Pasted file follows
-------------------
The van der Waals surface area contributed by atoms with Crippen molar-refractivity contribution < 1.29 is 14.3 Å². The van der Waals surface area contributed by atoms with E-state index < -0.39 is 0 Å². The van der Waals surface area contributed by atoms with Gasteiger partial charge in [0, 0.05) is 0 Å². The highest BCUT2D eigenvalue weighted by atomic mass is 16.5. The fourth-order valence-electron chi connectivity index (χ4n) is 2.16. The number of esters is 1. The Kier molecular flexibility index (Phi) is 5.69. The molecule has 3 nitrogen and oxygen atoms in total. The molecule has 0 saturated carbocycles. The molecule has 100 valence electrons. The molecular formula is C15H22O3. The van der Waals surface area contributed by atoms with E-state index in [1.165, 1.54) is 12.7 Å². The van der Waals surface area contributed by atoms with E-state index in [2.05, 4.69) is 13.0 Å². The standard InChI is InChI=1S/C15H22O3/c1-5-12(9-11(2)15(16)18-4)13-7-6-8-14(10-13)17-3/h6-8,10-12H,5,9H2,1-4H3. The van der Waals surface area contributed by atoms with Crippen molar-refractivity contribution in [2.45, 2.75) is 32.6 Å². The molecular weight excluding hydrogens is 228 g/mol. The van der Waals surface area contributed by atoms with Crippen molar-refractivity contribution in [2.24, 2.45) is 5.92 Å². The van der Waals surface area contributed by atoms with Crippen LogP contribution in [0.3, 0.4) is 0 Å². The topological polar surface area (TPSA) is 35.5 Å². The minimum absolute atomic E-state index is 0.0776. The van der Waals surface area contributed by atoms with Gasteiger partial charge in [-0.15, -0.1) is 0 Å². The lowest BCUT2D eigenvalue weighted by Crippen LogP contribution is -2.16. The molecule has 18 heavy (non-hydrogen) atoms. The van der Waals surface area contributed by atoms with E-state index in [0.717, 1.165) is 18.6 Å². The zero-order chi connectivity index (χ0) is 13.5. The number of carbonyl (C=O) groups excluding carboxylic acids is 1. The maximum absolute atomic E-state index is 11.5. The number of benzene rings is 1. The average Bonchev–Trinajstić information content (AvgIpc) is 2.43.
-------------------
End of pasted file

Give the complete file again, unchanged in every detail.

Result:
The van der Waals surface area contributed by atoms with Crippen molar-refractivity contribution < 1.29 is 14.3 Å². The van der Waals surface area contributed by atoms with E-state index < -0.39 is 0 Å². The van der Waals surface area contributed by atoms with Gasteiger partial charge in [0, 0.05) is 0 Å². The highest BCUT2D eigenvalue weighted by atomic mass is 16.5. The fourth-order valence-electron chi connectivity index (χ4n) is 2.16. The number of esters is 1. The Kier molecular flexibility index (Phi) is 5.69. The molecule has 3 nitrogen and oxygen atoms in total. The molecule has 0 saturated carbocycles. The molecule has 100 valence electrons. The molecular formula is C15H22O3. The van der Waals surface area contributed by atoms with E-state index in [1.165, 1.54) is 12.7 Å². The van der Waals surface area contributed by atoms with E-state index in [2.05, 4.69) is 13.0 Å². The standard InChI is InChI=1S/C15H22O3/c1-5-12(9-11(2)15(16)18-4)13-7-6-8-14(10-13)17-3/h6-8,10-12H,5,9H2,1-4H3. The van der Waals surface area contributed by atoms with Crippen molar-refractivity contribution in [2.45, 2.75) is 32.6 Å². The molecular weight excluding hydrogens is 228 g/mol. The van der Waals surface area contributed by atoms with Crippen molar-refractivity contribution in [2.24, 2.45) is 5.92 Å². The van der Waals surface area contributed by atoms with Crippen LogP contribution in [0.3, 0.4) is 0 Å². The topological polar surface area (TPSA) is 35.5 Å². The minimum absolute atomic E-state index is 0.0776. The van der Waals surface area contributed by atoms with Gasteiger partial charge in [-0.15, -0.1) is 0 Å². The lowest BCUT2D eigenvalue weighted by Crippen LogP contribution is -2.16. The molecule has 18 heavy (non-hydrogen) atoms. The van der Waals surface area contributed by atoms with E-state index in [0.717, 1.165) is 18.6 Å². The zero-order chi connectivity index (χ0) is 13.5. The number of carbonyl (C=O) groups excluding carboxylic acids is 1. The maximum absolute atomic E-state index is 11.5. The number of benzene rings is 1. The average Bonchev–Trinajstić information content (AvgIpc) is 2.43.